Police in Norway say they responded to dozens of mass brawls and other violent clashes and disturbances as the country celebrated its first weekend of freedom from Covid-19 restrictions.
On Friday the Norwegian government took the nation's 5.3 million people by surprise by abruptly announced the end of all remaining restrictions — including the closure of nightclubs, and social distancing and capacity rules for businesses — starting at 4pm on Saturday.
"It has been 561 days since we introduced the toughest measures in Norway in peacetime," Prime Minister Erna Solberg told the nation at a press conference on Friday.
"Now the time has come to return to a normal daily life."
Massive crowds of people celebrated their sudden freedoms on Saturday afternoon by packing streets, restaurants, bars and nightclubs across the country and well into the night.
But the overexcitement led to chaotic scenes in many cities, including the capital Oslo, where police reported at least 50 fights and disturbances on Saturday night as long queues gathered outside bars, restaurants and nightclubs on their first night of trading.
There were reports of people fainting while waiting to get into pubs in the central city of Trondheim, while unrest was also reported in Bergen.
In Oslo, police also responded to reports a man was carrying a machete on a bus.
Police spokesman Rune Hekkelstrand said police were dealing with a "significantly greater workload" on Saturday than they had experienced over the summer, as celebrations began in the afternoon and well into the night.
Many have blamed the carnage on the Norwegian government's abrupt lifting of restrictions, which few in the country saw coming.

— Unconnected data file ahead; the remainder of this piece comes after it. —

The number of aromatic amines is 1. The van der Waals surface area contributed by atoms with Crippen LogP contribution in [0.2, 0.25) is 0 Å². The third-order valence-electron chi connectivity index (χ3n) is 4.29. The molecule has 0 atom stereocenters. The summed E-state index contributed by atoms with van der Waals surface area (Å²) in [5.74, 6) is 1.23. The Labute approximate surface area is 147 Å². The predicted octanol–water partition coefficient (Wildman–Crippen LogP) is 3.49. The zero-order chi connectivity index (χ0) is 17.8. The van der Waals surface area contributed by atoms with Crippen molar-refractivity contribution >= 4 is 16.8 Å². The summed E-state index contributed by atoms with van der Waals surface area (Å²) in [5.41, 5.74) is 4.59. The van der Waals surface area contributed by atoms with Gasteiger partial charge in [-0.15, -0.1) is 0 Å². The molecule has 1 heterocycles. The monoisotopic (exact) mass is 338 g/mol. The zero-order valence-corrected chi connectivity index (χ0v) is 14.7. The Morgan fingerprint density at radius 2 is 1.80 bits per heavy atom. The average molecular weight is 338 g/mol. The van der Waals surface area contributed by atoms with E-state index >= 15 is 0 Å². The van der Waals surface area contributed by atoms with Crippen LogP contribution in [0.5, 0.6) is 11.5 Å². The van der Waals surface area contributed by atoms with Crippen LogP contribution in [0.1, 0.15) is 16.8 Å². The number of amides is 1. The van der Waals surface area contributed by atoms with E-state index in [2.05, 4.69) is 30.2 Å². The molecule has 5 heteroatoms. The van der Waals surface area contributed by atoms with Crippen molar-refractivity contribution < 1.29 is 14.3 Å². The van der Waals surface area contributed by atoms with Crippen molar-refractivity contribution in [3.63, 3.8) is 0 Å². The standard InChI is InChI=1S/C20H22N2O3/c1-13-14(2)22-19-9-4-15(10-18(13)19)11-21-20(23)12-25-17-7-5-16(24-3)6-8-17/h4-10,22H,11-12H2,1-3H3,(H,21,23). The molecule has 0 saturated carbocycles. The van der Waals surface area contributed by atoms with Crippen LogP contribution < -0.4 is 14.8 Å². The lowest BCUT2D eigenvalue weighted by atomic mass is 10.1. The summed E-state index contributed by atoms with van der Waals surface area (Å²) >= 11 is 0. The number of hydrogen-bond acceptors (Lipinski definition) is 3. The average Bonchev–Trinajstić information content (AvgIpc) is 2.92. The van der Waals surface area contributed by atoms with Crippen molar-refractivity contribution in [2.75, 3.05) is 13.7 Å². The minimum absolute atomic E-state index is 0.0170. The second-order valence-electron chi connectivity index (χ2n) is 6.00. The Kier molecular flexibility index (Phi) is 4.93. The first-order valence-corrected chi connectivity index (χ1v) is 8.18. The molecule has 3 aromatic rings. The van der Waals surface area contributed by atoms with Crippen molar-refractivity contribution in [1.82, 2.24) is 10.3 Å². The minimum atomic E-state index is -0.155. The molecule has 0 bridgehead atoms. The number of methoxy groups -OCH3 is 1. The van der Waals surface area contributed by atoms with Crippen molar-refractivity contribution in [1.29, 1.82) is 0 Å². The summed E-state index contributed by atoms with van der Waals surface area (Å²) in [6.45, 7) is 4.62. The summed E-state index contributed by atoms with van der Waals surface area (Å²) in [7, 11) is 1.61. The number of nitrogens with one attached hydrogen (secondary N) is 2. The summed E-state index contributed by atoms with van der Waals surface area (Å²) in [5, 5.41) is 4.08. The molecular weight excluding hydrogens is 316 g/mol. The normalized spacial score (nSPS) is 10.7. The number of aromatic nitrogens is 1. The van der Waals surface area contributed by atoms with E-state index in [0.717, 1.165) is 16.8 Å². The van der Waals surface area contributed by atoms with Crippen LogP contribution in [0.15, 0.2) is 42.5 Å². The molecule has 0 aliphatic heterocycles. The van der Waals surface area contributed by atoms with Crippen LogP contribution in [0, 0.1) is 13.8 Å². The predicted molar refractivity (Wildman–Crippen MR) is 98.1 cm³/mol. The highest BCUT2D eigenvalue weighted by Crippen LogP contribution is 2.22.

"That's exactly what I predicted would happen," Oslo nightclub manager Johan Hoeeg Haanes was reported by the Associated Press as telling Norwegian newspaper VG.
"It was a life-threatening situation in the city because they (government) didn't give us at least a few days advance notice. This was a dangerous situation, as police said all places were packed."
But outgoing Ms Solberg defended the government's decision, saying it was supported by the country's health experts.
"We shall not have strict measures unless they are professionally justified," she told VG on Saturday.
"People must be allowed to live as they wish."
More than 76 per cent of Norwegians have received their first Covid-19 vaccine dose and close to 70 per cent of the country is fully vaccinated, according to official figures reported by AP.
People in Norway are not required to show their vaccination status or produce a negative Covid-result before entering venues such as nightclubs.
As part of the country's reopening, people are no longer advised against travelling to elsewhere in Europe, and culture and sports venues can return to full capacity.
However, the government continues to urge Norwegians to be vaccinated, with Ms Solberg warning Covid-19 was not gone.
"Even though everyday life is now back to normal for most people, the pandemic is not over," she said in her press conference on Friday.
"People will still get sick and, therefore, it is important that everyone gets vaccinated."